Bartley, Sarah (DNB00)

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BARTLEY, SARAH (1783–1850), actress, is generally stated to have been born in 1785. The anonymous author of the ‘Biography of the British Stage’ (1824), who appears to have received his information at first hand, advances, however, 23 Oct. 1783 as the day of her birth. In regard to the parentage and early education of Mrs. Bartley the conflict of statements is hopeless. According to the account obviously supplied by herself or her husband to the authority previously given, her father was an actor named Williamson, belonging to a country company, and her mother was the daughter of General Dillon, of Galway. Walter Donaldson (Recollections of an Actor, 1865), who speaks with much apparent knowledge, states, on the contrary, that her first name was O'Shaughnessy, and that both her parents were Irish. The name of Smith was adopted after her mother's second marriage, in 1793, with an actor of that name belonging to the Salisbury company. Before this time Miss Williamson or O'Shaughnessy had appeared in Salisbury as Edward in Mrs. Inchbald's comedy, ‘Every one has his Fault.’ Her début in a serious character took place in Lancashire, probably in Liverpool, when she was sixteen years of age, as Joanna in Holcroft's ‘Deserted Daughter.’ A three years' experience under Stephen Kemble in Edinburgh disgusted her with the stage, from which she retired. Yielding to circumstances, however, she conquered her dislike, and solicited and obtained an engagement from Tate Wilkinson, the famous manager of the York circuit. Upon his death in 1803 she went to Birmingham and thence to Bath. She was here seen by the younger Harris, who engaged her for Covent Garden, at which house she appeared on 2 Oct. 1805 as Lady Towneley in the ‘Provoked Husband.’ Very reluctantly did she consent to make her début in comedy. To appease her, accordingly, she was allowed to recite Collins's ‘Ode on the Passions.’ Her success in this recitation, which was brought into fashion by Mrs. Siddons, consoled her for a lukewarm reception in Lady Towneley. The management, finding her engagement unprofitable in consequence of Mrs. Siddons enjoying a monopoly of the characters in which Miss Smith would be of service, sought vainly to get rid of her. In 1808–9 she played with signal success in Dublin, in which city she recited, for her benefit, a melologue written expressly for her by Thomas Moore. After her return her reception in London was increasingly cordial. She now migrated to Drury Lane, in which house, 23 Jan. 1813, she ‘created’ the character of Teresa in Coleridge's ‘Remorse.’ On 23 Aug. 1814 she married George Bartley [q. v.], described by Donaldson as her first love. The retirement of Mrs. Siddons, 29 June 1812, left for a while the stage open to her. Two years later, however, the appearance of Miss O'Neill, with whom she was unable to cope, thwarted her hopes. In 1818 Mrs. Bartley accompanied her husband to America, where she obtained both reputation and fortune. Returning in 1820 she played in the country, and on 15 Nov. 1823 reappeared at Covent Garden as Mrs. Beverley in the ‘Gamester.’ Her performances were, however, infrequent. In the character of Lady Macbeth she finally retired from the stage. The loss of her two children [see Bartley, George] greatly affected her. Shortly after the loss of her daughter she was stricken with paralysis. After lingering some years she died 14 Jan. 1850. Her talents were genuine, though Macready in his memoirs depreciates her method. Leigh Hunt calls her the second tragic actress of her day, and says she possesses ‘a strong and singular originality, a genius for the two extremes of histrionic talent (sic), lofty tragedy and low comedy.’ The two characters which lead him to believe in her capacity for tragedy and farce are Belvidera in ‘Venice Preserved,’ and Estifania in ‘Rule a Wife and have a Wife.’ Adolphus, in his ‘Recollections,’ speaks of her as the only actress before the appearance of Miss O'Neill to succeed Mrs. Siddons. Donaldson says she ‘had a noble and expressive face, full, strong, and melodious voice, capable of any intonation, and an original conception of her author.’ Macready (Reminiscences, i. 61) declares, on the contrary: ‘Of the soul that goes to the making of an artist she had none.’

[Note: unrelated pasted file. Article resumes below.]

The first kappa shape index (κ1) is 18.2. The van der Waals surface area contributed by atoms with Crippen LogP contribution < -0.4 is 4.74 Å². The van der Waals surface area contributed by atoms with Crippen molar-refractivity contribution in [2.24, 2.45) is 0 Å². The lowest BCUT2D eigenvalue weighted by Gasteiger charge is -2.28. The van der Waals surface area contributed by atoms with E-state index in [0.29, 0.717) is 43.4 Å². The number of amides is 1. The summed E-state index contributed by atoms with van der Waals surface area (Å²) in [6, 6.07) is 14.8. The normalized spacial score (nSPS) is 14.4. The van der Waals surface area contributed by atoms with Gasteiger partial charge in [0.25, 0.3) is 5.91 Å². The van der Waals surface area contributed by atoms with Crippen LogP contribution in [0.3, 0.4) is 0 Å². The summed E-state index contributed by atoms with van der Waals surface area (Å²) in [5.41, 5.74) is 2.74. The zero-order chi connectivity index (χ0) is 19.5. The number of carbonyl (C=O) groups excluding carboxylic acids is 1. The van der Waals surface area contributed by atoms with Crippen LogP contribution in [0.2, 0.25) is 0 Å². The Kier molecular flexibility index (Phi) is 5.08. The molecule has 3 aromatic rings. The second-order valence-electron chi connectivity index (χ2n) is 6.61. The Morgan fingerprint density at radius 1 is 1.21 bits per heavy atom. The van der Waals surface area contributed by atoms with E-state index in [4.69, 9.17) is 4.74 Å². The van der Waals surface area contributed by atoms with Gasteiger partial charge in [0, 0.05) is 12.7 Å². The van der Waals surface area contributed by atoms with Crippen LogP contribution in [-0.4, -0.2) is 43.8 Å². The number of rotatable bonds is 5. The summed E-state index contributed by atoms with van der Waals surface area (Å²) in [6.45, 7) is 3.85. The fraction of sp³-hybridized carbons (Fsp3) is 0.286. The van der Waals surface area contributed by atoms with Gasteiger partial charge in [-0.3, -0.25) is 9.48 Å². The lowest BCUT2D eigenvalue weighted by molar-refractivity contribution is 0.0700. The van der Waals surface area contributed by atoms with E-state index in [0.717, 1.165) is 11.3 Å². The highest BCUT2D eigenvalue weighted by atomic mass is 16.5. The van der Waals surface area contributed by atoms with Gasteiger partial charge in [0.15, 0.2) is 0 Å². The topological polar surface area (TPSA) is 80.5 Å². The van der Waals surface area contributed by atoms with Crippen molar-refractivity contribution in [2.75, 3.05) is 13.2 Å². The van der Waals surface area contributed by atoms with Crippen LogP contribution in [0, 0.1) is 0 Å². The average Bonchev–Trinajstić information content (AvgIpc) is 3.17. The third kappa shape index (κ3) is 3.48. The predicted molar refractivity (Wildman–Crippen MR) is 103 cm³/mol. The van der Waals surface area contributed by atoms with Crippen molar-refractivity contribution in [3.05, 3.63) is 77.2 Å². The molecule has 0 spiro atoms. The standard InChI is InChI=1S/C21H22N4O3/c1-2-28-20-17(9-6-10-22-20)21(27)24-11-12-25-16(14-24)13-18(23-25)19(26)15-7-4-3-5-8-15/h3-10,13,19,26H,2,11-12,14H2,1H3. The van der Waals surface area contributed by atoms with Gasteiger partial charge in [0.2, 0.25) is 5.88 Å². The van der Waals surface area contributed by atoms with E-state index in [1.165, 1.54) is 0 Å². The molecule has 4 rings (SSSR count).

[Genest's Account of the English Stage; Leigh Hunt's Critical Essays on the Performers of the London Theatres, 1807; Macready's Reminiscences; Adolphus's Recollections; Biography of the British Stage; The Drama, a Theatrical Magazine, vol. v.; Era newspaper, 20 Jan. 1850.]

J. K.